De Lesseps had constructed the Suez Canal in Egypt, but he underestimated the engineering and environmental challenges of building in tropical Panama. The project started in 1881, but was beset by challenges and had run out of money by 1889.

In 1904, the U.S. government stepped in to finish the project.

Completing the canal was a monumental undertaking. By the time it was finished in 1914, the U.S. had spent more than $375 million on the canal, the equivalent of about $10.7 billion in today’s dollars. But what was achieved is an engineering marvel.

Spanning 51 miles, the Panama Canal is recognized by the American Society of Civil Engineers as one of the seven wonders of the modern world. By connecting the Atlantic and Pacific oceans, it saves ships thousands of miles in journey time.

The Panama Canal cuts across the Panama isthmus, providing a conduit for trade between the Atlantic and Pacific oceans.

The canal helped transform global trade, connecting east and west.

It transformed Panama too, but not at the pace you might imagine. For most of the 20th century Panama City remained a sleepy backwater…

You see, while Panama’s economy was dependent almost entirely on the canal, the country did not oversee the waterway or its revenues. The U.S., as builder of the canal, retained control for many decades.

But in 1977, the U.S. agreed to a phased handover of the canal, with Panama assuming sole control in 1999.

This presented an incredible economic opportunity for Panama…the chance to transform the country into a Singapore or Dubai for Latin America.

Panama has seized this opportunity with both hands.

Panama’s Rebirth

In the mid-1990s, as the country was preparing for the canal handover, Panama’s government set about turning the country into a magnet for foreign investment.

As in Singapore and Dubai before it, this would be accomplished through wise policies and visionary infrastructure investment.

The government started with a series of reforms to make the economy more competitive and less dependent on the canal…and to turn the country into a safe haven.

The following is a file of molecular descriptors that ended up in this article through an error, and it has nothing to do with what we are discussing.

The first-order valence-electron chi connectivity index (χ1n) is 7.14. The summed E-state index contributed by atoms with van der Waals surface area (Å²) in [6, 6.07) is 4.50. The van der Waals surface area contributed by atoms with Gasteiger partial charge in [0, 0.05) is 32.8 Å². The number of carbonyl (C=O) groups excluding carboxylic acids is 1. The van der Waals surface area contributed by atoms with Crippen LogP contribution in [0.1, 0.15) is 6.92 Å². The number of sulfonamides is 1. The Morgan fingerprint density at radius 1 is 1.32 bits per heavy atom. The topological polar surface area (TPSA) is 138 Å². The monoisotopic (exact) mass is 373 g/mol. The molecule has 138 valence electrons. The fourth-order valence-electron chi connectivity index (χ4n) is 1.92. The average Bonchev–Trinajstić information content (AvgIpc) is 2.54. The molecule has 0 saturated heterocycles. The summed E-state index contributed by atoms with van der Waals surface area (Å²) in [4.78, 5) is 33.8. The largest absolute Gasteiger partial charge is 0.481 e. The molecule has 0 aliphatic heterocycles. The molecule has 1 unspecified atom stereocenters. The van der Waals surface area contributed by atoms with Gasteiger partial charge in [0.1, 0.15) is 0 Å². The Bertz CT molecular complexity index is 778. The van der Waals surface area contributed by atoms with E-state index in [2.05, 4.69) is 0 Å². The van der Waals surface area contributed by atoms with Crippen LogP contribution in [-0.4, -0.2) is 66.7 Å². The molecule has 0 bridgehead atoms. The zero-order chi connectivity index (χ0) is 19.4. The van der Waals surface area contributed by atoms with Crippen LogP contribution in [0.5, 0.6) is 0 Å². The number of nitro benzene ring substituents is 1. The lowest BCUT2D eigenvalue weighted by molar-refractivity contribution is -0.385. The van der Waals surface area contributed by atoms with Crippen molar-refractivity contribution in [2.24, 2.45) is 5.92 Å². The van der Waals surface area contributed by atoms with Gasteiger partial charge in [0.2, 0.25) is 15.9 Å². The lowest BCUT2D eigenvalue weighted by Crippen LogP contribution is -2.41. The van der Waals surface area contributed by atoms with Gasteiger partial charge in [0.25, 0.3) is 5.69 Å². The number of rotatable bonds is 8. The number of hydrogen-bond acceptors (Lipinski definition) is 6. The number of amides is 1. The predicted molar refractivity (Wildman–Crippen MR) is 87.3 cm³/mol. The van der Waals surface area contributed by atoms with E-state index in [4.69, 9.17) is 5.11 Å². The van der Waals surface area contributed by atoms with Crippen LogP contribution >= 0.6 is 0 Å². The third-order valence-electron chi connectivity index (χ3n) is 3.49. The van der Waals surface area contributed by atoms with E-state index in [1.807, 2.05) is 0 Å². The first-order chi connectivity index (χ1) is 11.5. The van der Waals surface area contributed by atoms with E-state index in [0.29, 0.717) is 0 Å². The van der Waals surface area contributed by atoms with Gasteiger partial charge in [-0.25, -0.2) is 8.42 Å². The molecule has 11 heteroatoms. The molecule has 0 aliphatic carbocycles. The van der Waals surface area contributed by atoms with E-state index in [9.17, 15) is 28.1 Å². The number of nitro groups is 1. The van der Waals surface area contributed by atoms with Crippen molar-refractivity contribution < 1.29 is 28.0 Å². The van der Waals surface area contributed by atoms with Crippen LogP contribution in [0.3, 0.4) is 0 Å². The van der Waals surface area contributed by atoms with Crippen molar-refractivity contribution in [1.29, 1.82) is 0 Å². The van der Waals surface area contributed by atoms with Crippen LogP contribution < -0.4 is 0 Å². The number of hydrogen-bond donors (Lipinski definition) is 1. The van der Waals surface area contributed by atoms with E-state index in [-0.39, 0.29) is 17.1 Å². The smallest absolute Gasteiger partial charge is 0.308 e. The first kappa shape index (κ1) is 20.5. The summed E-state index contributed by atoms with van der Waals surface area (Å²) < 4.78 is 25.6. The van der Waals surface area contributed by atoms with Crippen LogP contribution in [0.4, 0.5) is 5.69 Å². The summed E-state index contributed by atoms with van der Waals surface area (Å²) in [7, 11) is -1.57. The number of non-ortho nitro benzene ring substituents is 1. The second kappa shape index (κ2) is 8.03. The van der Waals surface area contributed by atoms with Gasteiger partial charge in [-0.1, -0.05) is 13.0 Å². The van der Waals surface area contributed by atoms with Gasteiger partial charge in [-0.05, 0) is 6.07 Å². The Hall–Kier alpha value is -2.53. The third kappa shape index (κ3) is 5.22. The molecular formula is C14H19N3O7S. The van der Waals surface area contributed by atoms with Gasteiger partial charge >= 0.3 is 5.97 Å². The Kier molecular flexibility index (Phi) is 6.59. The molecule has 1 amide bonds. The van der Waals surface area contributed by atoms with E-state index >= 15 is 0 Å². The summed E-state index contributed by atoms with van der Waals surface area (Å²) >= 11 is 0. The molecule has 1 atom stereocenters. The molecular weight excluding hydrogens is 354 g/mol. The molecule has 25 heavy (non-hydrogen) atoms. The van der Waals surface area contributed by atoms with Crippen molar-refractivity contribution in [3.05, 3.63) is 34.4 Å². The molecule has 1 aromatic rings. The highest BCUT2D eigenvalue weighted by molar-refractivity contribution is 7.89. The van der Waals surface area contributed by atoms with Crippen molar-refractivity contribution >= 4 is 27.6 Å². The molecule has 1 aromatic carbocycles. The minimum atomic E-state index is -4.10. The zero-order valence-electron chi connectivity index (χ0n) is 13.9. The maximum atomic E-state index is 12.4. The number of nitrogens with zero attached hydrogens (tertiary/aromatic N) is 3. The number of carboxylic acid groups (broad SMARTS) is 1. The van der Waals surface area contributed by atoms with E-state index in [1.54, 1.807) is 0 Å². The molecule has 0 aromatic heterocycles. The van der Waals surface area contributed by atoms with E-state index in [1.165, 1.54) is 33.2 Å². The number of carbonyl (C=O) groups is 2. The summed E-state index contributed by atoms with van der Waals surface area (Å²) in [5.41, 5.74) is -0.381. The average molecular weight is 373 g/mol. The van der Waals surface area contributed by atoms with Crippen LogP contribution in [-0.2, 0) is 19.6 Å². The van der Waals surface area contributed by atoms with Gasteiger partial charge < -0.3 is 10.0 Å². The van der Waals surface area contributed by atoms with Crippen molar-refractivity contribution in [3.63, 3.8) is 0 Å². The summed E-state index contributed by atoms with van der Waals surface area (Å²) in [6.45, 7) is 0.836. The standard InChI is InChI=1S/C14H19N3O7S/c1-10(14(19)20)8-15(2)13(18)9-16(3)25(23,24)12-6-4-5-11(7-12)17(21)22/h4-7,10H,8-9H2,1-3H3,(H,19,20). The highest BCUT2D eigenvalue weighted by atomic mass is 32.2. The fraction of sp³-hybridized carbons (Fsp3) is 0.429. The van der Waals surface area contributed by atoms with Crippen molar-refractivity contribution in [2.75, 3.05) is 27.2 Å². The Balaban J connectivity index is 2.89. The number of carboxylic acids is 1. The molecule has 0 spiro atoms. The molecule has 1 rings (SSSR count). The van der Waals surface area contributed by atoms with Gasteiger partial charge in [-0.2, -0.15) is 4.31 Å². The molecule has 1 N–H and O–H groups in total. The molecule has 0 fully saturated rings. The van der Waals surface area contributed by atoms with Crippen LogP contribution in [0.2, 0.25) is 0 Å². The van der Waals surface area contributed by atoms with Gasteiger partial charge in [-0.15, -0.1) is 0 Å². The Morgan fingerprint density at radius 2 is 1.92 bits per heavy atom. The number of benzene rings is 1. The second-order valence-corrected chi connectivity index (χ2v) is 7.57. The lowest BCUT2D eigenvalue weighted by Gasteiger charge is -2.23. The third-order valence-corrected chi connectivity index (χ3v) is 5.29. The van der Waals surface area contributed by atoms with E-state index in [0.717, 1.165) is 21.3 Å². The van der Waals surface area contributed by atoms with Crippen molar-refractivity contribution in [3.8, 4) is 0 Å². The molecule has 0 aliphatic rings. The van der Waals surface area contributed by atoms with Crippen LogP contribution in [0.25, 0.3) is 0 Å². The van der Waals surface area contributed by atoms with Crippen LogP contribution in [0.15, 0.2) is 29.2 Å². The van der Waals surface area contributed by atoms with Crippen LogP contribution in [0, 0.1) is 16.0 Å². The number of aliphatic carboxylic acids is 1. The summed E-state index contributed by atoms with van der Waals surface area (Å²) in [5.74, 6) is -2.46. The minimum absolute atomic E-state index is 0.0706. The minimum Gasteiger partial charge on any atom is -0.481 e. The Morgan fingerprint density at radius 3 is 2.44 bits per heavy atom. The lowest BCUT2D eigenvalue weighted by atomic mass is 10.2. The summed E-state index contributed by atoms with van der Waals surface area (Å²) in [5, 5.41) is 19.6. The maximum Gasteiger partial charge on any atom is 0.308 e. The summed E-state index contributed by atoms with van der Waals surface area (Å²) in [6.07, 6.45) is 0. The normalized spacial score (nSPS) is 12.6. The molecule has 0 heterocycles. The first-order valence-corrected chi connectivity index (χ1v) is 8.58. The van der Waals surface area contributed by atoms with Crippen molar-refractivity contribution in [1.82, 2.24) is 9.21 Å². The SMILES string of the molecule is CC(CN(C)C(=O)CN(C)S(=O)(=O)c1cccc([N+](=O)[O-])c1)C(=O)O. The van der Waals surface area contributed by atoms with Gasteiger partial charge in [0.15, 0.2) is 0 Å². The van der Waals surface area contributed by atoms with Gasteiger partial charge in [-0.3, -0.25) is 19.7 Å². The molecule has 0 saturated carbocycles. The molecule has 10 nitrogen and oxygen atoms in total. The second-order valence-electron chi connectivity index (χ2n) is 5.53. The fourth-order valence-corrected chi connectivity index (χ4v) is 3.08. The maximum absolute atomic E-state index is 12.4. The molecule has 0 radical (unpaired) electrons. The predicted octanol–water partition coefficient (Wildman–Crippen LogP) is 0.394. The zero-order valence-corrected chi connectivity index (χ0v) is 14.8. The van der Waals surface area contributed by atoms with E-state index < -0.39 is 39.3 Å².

To achieve this, a new anti-monopoly law was enacted. A host of state assets were privatized, including water and electricity companies and major ports. The military was entirely disbanded, and the banking sector was reformed.

These efforts proved remarkably successful. Average annual economic growth in Panama exceeded 5.5% in the 1990s.

Then the canal was handed over…and Panama City started to experience a major development boom.

The Panama Canal is a stunning engineering achievement…a wonder of the modern world…

Due to the presence of the canal, Panama had been a financial hub for decades. But with the handover of the canal and the reform of its banking laws, more global banks came…and more capital.

The banks were followed by major multinationals…

In the 2000s, Panama enacted a law offering big incentives such as tax breaks to any major company that made the country its regional headquarters for Latin America.

Scores of major global corporations rushed in to take advantage. Panama City’s skyline was transformed, with skyscrapers shooting up at a dizzying pace.

Panama City was transformed beginning in the mid-2000s as multinationals flocked to open regional headquarters in the city.

At the same time, Panama launched a host of major infrastructure initiatives, chief among them the expansion of the canal.

In 2007, the country began a massive project to add a new wider, deeper traffic lane to the canal to allow larger ships to pass through. Completed in 2016, the $5.25 billion project doubled the canal’s cargo capacity.

The expansion of the canal has been an economic boom for Panama. Ships passing through must pay tolls. Today, around $270 billion worth of cargo passes through the canal every year—it’s the trade route taken by around 40% of all U.S. container traffic. In 2023, the Panama Canal’s toll revenue increased by 14.9% from 2022 to around $5 billion.

Panama’s infrastructure investment was by no means limited to the canal expansion…